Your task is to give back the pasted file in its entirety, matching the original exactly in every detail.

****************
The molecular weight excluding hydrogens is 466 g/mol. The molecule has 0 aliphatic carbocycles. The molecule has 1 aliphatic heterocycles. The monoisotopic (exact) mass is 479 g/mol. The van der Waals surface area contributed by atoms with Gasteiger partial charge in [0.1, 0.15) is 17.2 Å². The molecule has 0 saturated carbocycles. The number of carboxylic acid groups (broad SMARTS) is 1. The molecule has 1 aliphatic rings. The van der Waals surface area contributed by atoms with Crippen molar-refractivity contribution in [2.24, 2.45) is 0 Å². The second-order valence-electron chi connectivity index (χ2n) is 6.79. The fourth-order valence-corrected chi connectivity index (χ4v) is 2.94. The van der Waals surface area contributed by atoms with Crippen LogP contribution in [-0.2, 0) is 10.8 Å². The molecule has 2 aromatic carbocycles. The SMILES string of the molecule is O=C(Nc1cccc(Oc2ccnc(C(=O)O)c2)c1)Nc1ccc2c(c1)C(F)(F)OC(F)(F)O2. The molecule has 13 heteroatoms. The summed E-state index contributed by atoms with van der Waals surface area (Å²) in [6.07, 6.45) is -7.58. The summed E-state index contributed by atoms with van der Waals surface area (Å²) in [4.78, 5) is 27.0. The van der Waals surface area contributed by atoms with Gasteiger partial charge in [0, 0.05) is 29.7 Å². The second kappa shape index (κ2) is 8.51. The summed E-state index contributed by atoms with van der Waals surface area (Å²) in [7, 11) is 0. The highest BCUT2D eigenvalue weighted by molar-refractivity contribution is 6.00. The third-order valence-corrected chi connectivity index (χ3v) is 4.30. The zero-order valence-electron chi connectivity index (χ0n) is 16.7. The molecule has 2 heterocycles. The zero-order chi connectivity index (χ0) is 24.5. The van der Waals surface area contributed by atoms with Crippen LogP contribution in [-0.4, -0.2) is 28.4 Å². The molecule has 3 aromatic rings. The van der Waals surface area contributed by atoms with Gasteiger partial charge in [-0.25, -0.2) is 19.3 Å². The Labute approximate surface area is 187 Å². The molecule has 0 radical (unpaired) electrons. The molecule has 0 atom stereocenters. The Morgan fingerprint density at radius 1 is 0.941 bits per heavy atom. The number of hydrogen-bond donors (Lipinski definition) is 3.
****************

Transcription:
The molecular weight excluding hydrogens is 466 g/mol. The molecule has 0 aliphatic carbocycles. The molecule has 1 aliphatic heterocycles. The monoisotopic (exact) mass is 479 g/mol. The van der Waals surface area contributed by atoms with Gasteiger partial charge in [0.1, 0.15) is 17.2 Å². The molecule has 0 saturated carbocycles. The number of carboxylic acid groups (broad SMARTS) is 1. The molecule has 1 aliphatic rings. The van der Waals surface area contributed by atoms with Crippen molar-refractivity contribution in [2.24, 2.45) is 0 Å². The second-order valence-electron chi connectivity index (χ2n) is 6.79. The fourth-order valence-corrected chi connectivity index (χ4v) is 2.94. The van der Waals surface area contributed by atoms with Crippen LogP contribution in [-0.2, 0) is 10.8 Å². The molecule has 2 aromatic carbocycles. The SMILES string of the molecule is O=C(Nc1cccc(Oc2ccnc(C(=O)O)c2)c1)Nc1ccc2c(c1)C(F)(F)OC(F)(F)O2. The molecule has 13 heteroatoms. The summed E-state index contributed by atoms with van der Waals surface area (Å²) in [6.07, 6.45) is -7.58. The summed E-state index contributed by atoms with van der Waals surface area (Å²) in [4.78, 5) is 27.0. The van der Waals surface area contributed by atoms with Gasteiger partial charge in [0, 0.05) is 29.7 Å². The second kappa shape index (κ2) is 8.51. The summed E-state index contributed by atoms with van der Waals surface area (Å²) in [7, 11) is 0. The highest BCUT2D eigenvalue weighted by molar-refractivity contribution is 6.00. The third-order valence-corrected chi connectivity index (χ3v) is 4.30. The zero-order valence-electron chi connectivity index (χ0n) is 16.7. The molecule has 2 heterocycles. The zero-order chi connectivity index (χ0) is 24.5. The van der Waals surface area contributed by atoms with Crippen LogP contribution in [-0.4, -0.2) is 28.4 Å². The molecule has 3 aromatic rings. The van der Waals surface area contributed by atoms with Gasteiger partial charge in [-0.25, -0.2) is 19.3 Å². The Labute approximate surface area is 187 Å². The molecule has 0 radical (unpaired) electrons. The molecule has 0 atom stereocenters. The Morgan fingerprint density at radius 1 is 0.941 bits per heavy atom. The number of hydrogen-bond donors (Lipinski definition) is 3.